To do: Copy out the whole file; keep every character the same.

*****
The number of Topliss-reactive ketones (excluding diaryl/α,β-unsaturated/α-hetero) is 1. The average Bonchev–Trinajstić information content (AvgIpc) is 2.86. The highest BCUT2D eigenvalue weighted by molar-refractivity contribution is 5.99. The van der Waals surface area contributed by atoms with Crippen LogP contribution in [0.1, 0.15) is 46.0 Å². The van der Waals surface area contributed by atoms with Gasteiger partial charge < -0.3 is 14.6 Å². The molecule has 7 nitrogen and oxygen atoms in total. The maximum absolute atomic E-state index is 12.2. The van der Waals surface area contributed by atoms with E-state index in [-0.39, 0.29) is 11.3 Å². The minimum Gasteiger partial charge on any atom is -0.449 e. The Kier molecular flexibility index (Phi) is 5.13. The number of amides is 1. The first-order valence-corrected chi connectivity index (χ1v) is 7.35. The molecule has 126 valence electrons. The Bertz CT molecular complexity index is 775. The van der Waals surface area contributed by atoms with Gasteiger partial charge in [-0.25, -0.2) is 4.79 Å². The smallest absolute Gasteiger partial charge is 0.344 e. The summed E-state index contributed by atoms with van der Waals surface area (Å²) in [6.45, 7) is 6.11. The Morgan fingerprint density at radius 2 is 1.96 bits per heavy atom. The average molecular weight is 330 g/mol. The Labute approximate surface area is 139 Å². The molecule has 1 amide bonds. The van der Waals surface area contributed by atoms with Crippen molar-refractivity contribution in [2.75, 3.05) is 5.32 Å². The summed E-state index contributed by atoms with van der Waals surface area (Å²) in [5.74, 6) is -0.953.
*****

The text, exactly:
The number of Topliss-reactive ketones (excluding diaryl/α,β-unsaturated/α-hetero) is 1. The average Bonchev–Trinajstić information content (AvgIpc) is 2.86. The highest BCUT2D eigenvalue weighted by molar-refractivity contribution is 5.99. The van der Waals surface area contributed by atoms with Crippen LogP contribution in [0.1, 0.15) is 46.0 Å². The van der Waals surface area contributed by atoms with Gasteiger partial charge < -0.3 is 14.6 Å². The molecule has 7 nitrogen and oxygen atoms in total. The maximum absolute atomic E-state index is 12.2. The van der Waals surface area contributed by atoms with E-state index in [-0.39, 0.29) is 11.3 Å². The minimum Gasteiger partial charge on any atom is -0.449 e. The Kier molecular flexibility index (Phi) is 5.13. The number of amides is 1. The first-order valence-corrected chi connectivity index (χ1v) is 7.35. The molecule has 126 valence electrons. The Bertz CT molecular complexity index is 775. The van der Waals surface area contributed by atoms with Gasteiger partial charge in [-0.25, -0.2) is 4.79 Å². The smallest absolute Gasteiger partial charge is 0.344 e. The summed E-state index contributed by atoms with van der Waals surface area (Å²) in [6.45, 7) is 6.11. The Morgan fingerprint density at radius 2 is 1.96 bits per heavy atom. The average molecular weight is 330 g/mol. The Labute approximate surface area is 139 Å². The molecule has 1 amide bonds. The van der Waals surface area contributed by atoms with Crippen molar-refractivity contribution in [2.75, 3.05) is 5.32 Å². The summed E-state index contributed by atoms with van der Waals surface area (Å²) in [5.74, 6) is -0.953.